Uninsured face daunting challenge in selecting a health plan

Problems with the sign-up website may be the least of it

The problems with the government's roll-out of the Affordable Care Act have been well-documented. The Department of Health and Human Services' (HHS) national sign-up website, Healthcare.gov, has been a disaster. Some state sites have also had issues.

But technical issues aside, consumers – especially those who have never had health benefits – may face even bigger challenges in the new healthcare marketplace. A study by Washington University School of Medicine in St. Louis finds the whole process, even under the best of conditions, is not exactly a walk in the park.

“Selecting the best health insurance option can be confusing, even for people who have gone through the process for many years,” said Mary Politi, an assistant professor of surgery and the study’s lead author. “We need to do a better job communicating information about health insurance to help people make the choices that work best for them.”

Conducted before the roll-out

The study was conducted just before the Oct. 1 launch of Healthcare.gov and did not anticipate the problems that would occur with the website. However, it did identify difficulties that appear to be common among consumers lacking health coverage.

Most people who have never been insured, the researchers say, are going to be unfamiliar with the language of health benefits, such as “coinsurance” and “deductible,” that are necessary to compare and choose among available health plans.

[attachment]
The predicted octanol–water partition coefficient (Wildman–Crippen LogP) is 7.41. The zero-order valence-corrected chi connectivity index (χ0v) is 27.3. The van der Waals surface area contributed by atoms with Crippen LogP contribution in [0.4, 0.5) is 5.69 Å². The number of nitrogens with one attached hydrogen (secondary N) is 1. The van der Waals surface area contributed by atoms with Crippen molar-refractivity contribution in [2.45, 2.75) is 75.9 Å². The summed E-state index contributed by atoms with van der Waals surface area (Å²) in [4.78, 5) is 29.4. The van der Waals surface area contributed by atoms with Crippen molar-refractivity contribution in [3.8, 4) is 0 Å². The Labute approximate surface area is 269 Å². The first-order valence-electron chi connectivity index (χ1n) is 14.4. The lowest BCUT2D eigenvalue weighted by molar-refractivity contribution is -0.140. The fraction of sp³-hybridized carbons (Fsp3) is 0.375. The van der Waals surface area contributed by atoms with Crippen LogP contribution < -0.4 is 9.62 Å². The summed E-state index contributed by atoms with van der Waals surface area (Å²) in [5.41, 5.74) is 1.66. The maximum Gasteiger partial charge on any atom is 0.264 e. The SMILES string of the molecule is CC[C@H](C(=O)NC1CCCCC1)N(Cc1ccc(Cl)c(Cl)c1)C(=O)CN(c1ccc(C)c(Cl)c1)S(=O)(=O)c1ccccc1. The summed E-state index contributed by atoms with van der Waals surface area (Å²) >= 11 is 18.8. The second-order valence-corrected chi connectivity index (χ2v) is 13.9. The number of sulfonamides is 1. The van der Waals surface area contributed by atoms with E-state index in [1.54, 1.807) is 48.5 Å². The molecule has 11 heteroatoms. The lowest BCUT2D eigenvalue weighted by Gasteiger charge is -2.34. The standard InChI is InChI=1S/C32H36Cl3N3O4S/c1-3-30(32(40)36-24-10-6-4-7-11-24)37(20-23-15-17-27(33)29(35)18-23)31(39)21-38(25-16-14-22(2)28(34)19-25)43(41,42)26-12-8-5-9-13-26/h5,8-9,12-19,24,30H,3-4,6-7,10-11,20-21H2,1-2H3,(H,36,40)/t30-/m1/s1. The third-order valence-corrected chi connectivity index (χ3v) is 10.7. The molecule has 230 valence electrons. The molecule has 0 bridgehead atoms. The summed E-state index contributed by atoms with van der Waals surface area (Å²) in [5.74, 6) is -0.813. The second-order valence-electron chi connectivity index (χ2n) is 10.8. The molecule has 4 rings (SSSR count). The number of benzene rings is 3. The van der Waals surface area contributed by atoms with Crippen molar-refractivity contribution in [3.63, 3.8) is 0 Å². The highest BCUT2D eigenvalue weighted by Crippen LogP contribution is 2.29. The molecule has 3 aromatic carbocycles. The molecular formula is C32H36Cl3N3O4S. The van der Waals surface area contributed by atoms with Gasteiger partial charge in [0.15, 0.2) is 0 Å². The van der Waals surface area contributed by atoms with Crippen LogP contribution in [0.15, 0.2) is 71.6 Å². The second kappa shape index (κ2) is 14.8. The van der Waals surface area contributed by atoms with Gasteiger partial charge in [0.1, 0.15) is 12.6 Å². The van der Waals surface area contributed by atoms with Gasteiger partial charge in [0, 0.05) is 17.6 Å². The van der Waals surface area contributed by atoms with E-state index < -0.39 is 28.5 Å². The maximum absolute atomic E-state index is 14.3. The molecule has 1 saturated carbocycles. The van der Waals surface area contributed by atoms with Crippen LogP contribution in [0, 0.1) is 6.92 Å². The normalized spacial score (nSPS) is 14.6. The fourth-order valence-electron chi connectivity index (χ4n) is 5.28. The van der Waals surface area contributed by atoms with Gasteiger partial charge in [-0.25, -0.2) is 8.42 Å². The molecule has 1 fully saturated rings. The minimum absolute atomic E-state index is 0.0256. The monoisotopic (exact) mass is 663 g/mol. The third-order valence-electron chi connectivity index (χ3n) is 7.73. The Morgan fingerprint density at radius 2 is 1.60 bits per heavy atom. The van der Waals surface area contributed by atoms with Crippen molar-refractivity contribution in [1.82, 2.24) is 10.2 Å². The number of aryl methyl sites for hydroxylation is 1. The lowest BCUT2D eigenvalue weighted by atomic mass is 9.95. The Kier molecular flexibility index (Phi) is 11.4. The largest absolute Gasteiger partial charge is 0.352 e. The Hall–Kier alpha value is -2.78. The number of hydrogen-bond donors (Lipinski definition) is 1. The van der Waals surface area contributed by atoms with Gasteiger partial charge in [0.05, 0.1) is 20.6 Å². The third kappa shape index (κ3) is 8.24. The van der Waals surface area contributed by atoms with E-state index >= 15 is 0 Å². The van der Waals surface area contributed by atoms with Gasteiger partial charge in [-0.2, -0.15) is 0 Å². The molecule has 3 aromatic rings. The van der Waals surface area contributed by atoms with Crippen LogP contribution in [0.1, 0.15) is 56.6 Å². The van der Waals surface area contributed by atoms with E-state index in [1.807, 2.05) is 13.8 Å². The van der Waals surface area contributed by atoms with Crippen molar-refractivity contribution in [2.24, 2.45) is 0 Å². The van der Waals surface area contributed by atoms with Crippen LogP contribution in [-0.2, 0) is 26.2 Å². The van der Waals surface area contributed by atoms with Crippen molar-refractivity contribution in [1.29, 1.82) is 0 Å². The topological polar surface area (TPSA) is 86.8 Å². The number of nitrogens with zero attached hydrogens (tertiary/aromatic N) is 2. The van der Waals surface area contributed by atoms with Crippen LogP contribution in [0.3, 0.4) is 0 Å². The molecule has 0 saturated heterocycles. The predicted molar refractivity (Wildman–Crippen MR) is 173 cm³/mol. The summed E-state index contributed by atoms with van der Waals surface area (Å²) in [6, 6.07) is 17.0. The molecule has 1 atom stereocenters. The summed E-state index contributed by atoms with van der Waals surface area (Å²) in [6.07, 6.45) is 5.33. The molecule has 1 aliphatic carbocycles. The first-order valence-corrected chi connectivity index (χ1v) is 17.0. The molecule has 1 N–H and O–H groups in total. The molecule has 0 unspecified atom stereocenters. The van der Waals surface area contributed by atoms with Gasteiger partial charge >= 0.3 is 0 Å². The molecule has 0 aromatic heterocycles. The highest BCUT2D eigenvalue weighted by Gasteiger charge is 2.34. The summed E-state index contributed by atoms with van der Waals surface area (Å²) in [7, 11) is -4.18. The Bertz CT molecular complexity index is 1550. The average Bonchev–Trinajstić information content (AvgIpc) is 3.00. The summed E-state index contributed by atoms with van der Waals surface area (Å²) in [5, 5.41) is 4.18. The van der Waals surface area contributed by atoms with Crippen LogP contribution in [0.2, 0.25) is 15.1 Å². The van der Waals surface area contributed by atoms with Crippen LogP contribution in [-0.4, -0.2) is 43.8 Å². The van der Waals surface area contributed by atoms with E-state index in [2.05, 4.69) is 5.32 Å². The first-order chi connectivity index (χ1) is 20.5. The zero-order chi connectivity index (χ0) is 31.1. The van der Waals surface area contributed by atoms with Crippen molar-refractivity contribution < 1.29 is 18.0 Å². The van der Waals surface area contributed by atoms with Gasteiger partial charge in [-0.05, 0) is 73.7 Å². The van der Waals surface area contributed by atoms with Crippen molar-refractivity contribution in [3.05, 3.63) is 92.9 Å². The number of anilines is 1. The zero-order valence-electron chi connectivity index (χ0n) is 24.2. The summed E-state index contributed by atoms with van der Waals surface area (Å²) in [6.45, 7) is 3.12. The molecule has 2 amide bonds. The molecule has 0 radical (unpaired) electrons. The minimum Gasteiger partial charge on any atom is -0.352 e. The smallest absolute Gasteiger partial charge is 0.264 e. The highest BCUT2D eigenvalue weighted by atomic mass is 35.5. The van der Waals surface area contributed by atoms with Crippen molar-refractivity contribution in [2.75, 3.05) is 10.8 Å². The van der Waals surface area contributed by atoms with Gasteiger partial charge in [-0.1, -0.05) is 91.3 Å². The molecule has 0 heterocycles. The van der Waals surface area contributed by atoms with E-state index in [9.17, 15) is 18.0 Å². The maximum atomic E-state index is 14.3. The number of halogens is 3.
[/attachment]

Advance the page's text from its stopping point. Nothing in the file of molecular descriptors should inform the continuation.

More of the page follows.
Even individuals who have had previous experience with health insurance confused the meaning of similar terms, such as urgent care and emergency care or co-insurance and co-payment.

The conclusion that researchers have drawn from all of this is that uninsured consumers are going to be heavily dependent on navigators, individuals and groups hired under the new law to help guide consumers in their local communities through the process.

The researchers say navigators can simplify details, use visuals and provide context for unfamiliar terms to help people better understand their health insurance choices. How that plays out is yet to be seen.

Missed deadline

In northwest Ohio the Toledo Blade reports the Neighborhood Health Association and CareNet, two community groups receiving thousands of dollars in grant money from HHS to train health care navigators has yet to get started, missing a Nov. 1 deadline.

Republican opponents of the health care law have been quick to highlight problems with navigators, which supporters of the law contend is unfair and misleading. They suggest that states with GOP-controlled legislatures have thrown up bureaucratic obstacles for the community groups who are trying to get navigators on the job. Officials in those states say the extra regulators are needed to protect consumers and their personal information.

Success stories

Despite problems, some regions of the country report navigators are in place and signing people up. ACR Health, a community group in Syracuse, N.Y., reports problems are few and far between and it has a number of success stories to report.

Community organizations around the country are receiving $67 million under the ACA to train and deploy navigators who help consumers choose a health benefits package and get enrolled. The researchers say they may be able to help.

Based on their findings, they are testing ways to improve communication about health insurance and the newly created state and federal health insurance exchanges.

“This effort is especially important for individuals with limited health literacy and math skills, given the complex information required to understand plan differences,” Politi said.

Story provided by ConsumerAffairs.
Consumer Affairs

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